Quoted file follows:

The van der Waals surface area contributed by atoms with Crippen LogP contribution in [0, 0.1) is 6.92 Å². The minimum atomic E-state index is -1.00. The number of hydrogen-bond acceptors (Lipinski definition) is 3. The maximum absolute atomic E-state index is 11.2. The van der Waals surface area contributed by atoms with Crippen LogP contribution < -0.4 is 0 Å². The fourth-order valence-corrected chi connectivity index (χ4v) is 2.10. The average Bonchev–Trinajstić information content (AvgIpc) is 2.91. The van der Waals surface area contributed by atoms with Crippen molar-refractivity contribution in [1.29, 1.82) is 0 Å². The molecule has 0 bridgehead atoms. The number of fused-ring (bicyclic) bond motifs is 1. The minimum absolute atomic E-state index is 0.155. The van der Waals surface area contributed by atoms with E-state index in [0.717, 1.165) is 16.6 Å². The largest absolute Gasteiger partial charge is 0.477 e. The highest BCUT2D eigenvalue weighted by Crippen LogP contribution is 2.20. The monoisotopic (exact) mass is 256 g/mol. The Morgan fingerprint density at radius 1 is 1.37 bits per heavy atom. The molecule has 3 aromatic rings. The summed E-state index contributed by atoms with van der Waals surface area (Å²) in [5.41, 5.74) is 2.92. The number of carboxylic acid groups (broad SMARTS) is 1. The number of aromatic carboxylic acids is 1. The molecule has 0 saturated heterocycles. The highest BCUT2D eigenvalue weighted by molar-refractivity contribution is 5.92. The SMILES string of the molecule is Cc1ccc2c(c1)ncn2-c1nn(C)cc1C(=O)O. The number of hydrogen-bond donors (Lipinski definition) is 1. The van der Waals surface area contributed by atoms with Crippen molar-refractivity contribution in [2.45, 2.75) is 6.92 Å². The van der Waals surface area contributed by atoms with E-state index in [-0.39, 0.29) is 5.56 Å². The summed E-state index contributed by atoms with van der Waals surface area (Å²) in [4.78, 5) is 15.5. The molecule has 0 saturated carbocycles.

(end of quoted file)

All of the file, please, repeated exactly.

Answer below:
The van der Waals surface area contributed by atoms with Crippen LogP contribution in [0, 0.1) is 6.92 Å². The minimum atomic E-state index is -1.00. The number of hydrogen-bond acceptors (Lipinski definition) is 3. The maximum absolute atomic E-state index is 11.2. The van der Waals surface area contributed by atoms with Crippen LogP contribution < -0.4 is 0 Å². The fourth-order valence-corrected chi connectivity index (χ4v) is 2.10. The average Bonchev–Trinajstić information content (AvgIpc) is 2.91. The van der Waals surface area contributed by atoms with Crippen molar-refractivity contribution in [1.29, 1.82) is 0 Å². The molecule has 0 bridgehead atoms. The number of fused-ring (bicyclic) bond motifs is 1. The minimum absolute atomic E-state index is 0.155. The van der Waals surface area contributed by atoms with E-state index in [0.717, 1.165) is 16.6 Å². The largest absolute Gasteiger partial charge is 0.477 e. The highest BCUT2D eigenvalue weighted by Crippen LogP contribution is 2.20. The monoisotopic (exact) mass is 256 g/mol. The Morgan fingerprint density at radius 1 is 1.37 bits per heavy atom. The molecule has 3 aromatic rings. The summed E-state index contributed by atoms with van der Waals surface area (Å²) in [5.41, 5.74) is 2.92. The number of carboxylic acid groups (broad SMARTS) is 1. The number of aromatic carboxylic acids is 1. The molecule has 0 saturated heterocycles. The highest BCUT2D eigenvalue weighted by molar-refractivity contribution is 5.92. The SMILES string of the molecule is Cc1ccc2c(c1)ncn2-c1nn(C)cc1C(=O)O. The number of hydrogen-bond donors (Lipinski definition) is 1. The van der Waals surface area contributed by atoms with Crippen molar-refractivity contribution in [2.45, 2.75) is 6.92 Å². The van der Waals surface area contributed by atoms with E-state index in [-0.39, 0.29) is 5.56 Å². The summed E-state index contributed by atoms with van der Waals surface area (Å²) in [4.78, 5) is 15.5. The molecule has 0 saturated carbocycles.